The Tri-Cities area was treated to an enchanting Indian classical dance performance by Bhavani and Ranjani Murthy and their troupe. The program was held in the Renaissance Center of Kingsport on March 1, under the auspices of the Kingsport Office of Cultural Arts.
Dancing to a packed and enthralled audience, Ranjani Murthy and Mrs. Murthy's other students performed to live orchestra - a rare treat for the viewers. Bhavani Murthy introduced the program, describing the origins of Bharatanatyam from "Bha" or Bhava/emotion/feeling, Ra or Ragam/Harmony, and Ta or Tala or rhythm. Bharatnatyam dates back to the third century treatise, Natya Shastra (or dance grammar and rules) - the work of the legendary Bharata Muni. Subsequent forms evolved from the art form developed by temple dancers (or devadasis).
Indian music and dance are typically spiritually based - and use mythologies and legends to present the greater truths of our existence and relationship to the Absolute. The central myth of Indian dance is the dancing deity, Shiva Nataraja - who, in his cosmic dance of creation and dissolution, represents each one of us in our innermost and pure non-egoistical nature. The cosmic dancer is shown dancing on the dwarf, known as Apasamara Purusha - who represents forgetfulness: each one of us forgets that the kingdom of heaven is truly within us and that because we are, the universe is. That spark of consciousness in each one of us that makes us and the world possible is nothing but an extension of the Absolute.
Ranjani Murthy has had her Graduation (Arangetram) in Bharatha Natyamratanatyam under renowned teachers Miss Bhanumathi and Smt.Sheela Chandrasekar of Bangalore, India. In the summer of 2005, at the age of 14, Ranjani performed her Arangetram (solo debut 2.5-hour performance) in Bangalore, India. She also had her Graduation in Kuchipudi (the other classical dance style) under Mrs. SandhyaSree Athmakuri of Michigan in 2007. Ranjani has performed solo recitals in the U.S.A. and India to critical acclaim and has won many state and national level competitions in the U.S.A.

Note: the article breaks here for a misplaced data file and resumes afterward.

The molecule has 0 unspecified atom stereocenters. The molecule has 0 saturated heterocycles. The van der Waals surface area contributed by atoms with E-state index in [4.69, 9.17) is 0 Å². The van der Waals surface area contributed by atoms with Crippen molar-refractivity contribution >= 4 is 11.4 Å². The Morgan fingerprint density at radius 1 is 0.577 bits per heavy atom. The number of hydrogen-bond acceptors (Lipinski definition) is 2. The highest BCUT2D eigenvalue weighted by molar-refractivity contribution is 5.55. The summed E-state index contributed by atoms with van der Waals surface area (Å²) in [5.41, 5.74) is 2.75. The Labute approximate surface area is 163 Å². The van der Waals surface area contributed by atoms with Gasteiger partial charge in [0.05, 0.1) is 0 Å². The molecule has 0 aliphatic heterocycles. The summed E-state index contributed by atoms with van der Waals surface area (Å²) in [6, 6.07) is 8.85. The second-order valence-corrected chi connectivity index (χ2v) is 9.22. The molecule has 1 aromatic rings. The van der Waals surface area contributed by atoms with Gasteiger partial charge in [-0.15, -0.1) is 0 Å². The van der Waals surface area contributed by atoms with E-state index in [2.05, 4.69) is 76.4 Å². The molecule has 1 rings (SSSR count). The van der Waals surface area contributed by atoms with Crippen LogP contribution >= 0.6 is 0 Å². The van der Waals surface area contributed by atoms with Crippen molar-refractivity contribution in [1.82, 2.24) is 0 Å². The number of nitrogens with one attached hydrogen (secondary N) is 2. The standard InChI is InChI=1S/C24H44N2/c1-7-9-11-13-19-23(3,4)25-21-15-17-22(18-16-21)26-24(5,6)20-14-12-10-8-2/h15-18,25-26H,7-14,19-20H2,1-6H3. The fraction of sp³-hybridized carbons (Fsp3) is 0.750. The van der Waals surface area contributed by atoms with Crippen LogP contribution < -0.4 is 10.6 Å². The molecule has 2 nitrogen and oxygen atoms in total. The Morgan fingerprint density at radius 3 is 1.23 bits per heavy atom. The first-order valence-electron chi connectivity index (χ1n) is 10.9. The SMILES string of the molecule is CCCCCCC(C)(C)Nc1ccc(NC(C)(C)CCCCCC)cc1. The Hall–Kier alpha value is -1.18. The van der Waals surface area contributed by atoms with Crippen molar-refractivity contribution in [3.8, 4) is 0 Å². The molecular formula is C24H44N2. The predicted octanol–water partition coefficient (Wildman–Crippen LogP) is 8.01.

Two dance forms were presented on this evening - Bharatanatyam and Kuchipudi. While the former was extensively developed in the State of Tamilnadu, in South India, the latter was an art form that took shape in the State of Andhra Pradesh, also in South India. Ranjani began the performance with a typical Ganesha Vandhana - an invocation to the Ganesha, the elephant deity symbolic of Pranava or Universal energy, and considered the remover of obstacles. This was a composition by the famous Oothukadu Venkatasubba Iyer and set to the raga Gambheera Nattai. This was followed by an exposition of the exquisite melody, Omkara Karini a composition by the famous musician, Dr. M. Balamuralikrishna. These were choreographed carefully and beautifully performed by Ranjani Murthy in the Kuchipudi style of dance.
These pieces were followed by three short Bharatanatyam dances performed beautifully by students of Bhavani Murthy and local residents of the Tri-Cities, Vikram, Karuna and Vandana Nathan, Chandni Bhat and Saanvi Goenka. The first piece performed was the Pushpanjali - an offering of flowers with folded hands as a salutation to God, Guru and Audience. This was followed by the Alarippu - a presentation of rythmic sequences punctuated by simple syllables and by the Jathiswaram, where the percussion sets the beat. These were followed by a presentation of the Varnam (Sri Krishna Kamalanatho) in Reetigowla choreographed and performed outstandingly by Ranjani as the centerpiece and highlight of any Bharatha Natyam recital. Ranjani then did a Nataraja Padam in the form of a Sai Baba Bhajan that also showcased the rigorous Tandava aspect of Lord Nataraja, finishing with a short but fast-paced rhythmic piece Thillana. All the dancers concluded with a typical Mangalam - or peace chant.
The dancers were accompanied ably by a live orchestra composed of Anjana Nagaraja (vocal), whose voice can be referred to as having Kokila Kantam, Prasad Mantraratnam (violin) who played the violin melodiously supporting the vocalist, and Ajay Ravichandran (mridangham or percussion) whose strong rendition of the rhythms literally matched every rhythmic pattern of the dancers' feet. Bhavani Murthy, as the Guru, handled the cymbals and rolled out sollukattus effortlessly as part of the rythmic exercise referred to as Nattuvangam - an integral part of the dance program.
Share Your Story features stories written and contributed by our readers. Today's featured story, a review of the program on March 1, was written by Dr. Guha Krishnaswamy, a well-known Carnatic musician and a physician in the Johnson City area. It was submitted by Bhavani Murthy. If you'd like to submit your story for consideration, email it to: firstname.lastname@example.org with Share Your Story in the subject line.